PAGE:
You could be forgiven if you thought we had a little unscheduled burst of truth telling yesterday, because it sure did seem like some government official types were a little more candid than usual.
First there was a speech from St. Louis Fed President James Bullard, who suggested if the Fed stuck the path it’s taken in previous recessions, that it wouldn’t raise interest rates until 2012. This sparked quite a bit of talk. Typical Fedspeak on this point usually is no more specific than the boilerplate statement “rates will remain low for an extended period.” They don’t put actual dates on policy, lest the markets do something like, oh, you know, start a new carry trade with the dollar or something crazy like that.
Then there was a surprising statement from none other than our Treasury Secretary, Tim Geithner, a man who has been accused of being a bit too close to certain bankers, who called out the nation’s banks in a blunt statement at a small-business forum. Geithner was basically imploring the banks to start lending, because, you know, they’re not, and, well, they kind of got billions of dollars from the government with the idea that they would lend at least some of it out.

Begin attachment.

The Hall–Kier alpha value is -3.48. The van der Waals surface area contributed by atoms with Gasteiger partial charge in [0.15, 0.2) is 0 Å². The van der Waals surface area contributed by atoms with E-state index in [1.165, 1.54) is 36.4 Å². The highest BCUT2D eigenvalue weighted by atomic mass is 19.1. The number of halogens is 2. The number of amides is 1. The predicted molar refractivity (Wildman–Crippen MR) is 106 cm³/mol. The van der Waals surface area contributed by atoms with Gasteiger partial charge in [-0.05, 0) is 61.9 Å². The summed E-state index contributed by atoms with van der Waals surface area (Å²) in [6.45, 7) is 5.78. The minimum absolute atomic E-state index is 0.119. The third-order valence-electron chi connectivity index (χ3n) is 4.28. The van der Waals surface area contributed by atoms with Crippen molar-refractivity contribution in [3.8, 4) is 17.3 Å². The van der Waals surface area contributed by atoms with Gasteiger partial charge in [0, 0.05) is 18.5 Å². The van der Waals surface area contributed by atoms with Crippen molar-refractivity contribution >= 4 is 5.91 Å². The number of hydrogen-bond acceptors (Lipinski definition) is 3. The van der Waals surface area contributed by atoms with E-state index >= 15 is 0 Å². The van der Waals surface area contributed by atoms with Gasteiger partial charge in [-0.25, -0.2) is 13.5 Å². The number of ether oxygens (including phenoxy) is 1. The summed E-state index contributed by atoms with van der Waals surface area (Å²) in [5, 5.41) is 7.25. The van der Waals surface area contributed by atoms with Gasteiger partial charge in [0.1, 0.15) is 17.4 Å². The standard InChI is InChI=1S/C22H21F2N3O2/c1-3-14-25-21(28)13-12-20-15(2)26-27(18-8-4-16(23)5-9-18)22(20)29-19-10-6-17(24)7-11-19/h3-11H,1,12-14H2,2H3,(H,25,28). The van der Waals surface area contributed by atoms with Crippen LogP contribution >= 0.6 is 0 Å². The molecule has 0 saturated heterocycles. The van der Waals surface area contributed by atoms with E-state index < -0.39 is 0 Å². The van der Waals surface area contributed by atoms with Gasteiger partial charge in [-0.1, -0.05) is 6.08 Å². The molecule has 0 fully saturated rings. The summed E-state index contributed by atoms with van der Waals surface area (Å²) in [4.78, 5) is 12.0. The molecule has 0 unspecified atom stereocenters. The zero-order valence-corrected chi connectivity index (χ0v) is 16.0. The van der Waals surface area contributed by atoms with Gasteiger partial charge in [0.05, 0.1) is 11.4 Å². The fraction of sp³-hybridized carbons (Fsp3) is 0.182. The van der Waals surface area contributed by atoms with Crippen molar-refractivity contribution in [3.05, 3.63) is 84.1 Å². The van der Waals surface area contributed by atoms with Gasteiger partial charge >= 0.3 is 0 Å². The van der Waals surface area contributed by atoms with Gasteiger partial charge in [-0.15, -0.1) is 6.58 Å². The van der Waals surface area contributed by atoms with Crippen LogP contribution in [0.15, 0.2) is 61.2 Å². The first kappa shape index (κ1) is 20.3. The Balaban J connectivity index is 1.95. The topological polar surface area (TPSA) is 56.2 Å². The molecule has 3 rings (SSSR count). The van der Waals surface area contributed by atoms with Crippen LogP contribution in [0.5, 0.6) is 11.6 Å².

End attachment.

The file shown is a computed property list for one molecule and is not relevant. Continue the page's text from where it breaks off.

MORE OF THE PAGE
“The recovery in earnings across the banking system . . . is not because the surviving banks are particularly smart and clever,” Geithner said. “It’s because the taxpayers of the United States and their elected representatives decided that to save the economy, we had to save the financial system.”
But the biggest one, the doozy, came from the highest office in the land, the President himself, who sat down with Fox News (“cats and dogs, living together, mass hysteria!”) and actually said the economy could slip into a double-dip recession, if the national debt keeps skyrocketing, which could sap consumer confidence and lead us back down the rate hole (he didn’t say rat hole, of course. Those are my words.)
But the President, of the United States, did indeed warn of a double dip (which makes the assumption of course that we’re out of the first dip, right?) It may not exactly have been a Carteresque “Malaise” statement, but it was pretty frank.
2012 (interest rates, not the end of the world.) Banks were bailed out. Double-dip recession. That’s some straight talk from a crowd that’s usually trying to play us like the rube at a three-card monte game. Heck, even the Fed’s usual on-the-one-hand, on-the-other-hand act these days has a nasty other hand.
Now, I doubt this is all coordinated, but you think there’s something these guys are seeing that, say, Wall Street’s finest aren’t?
Nah, must just be a set-up for the next stimulus package.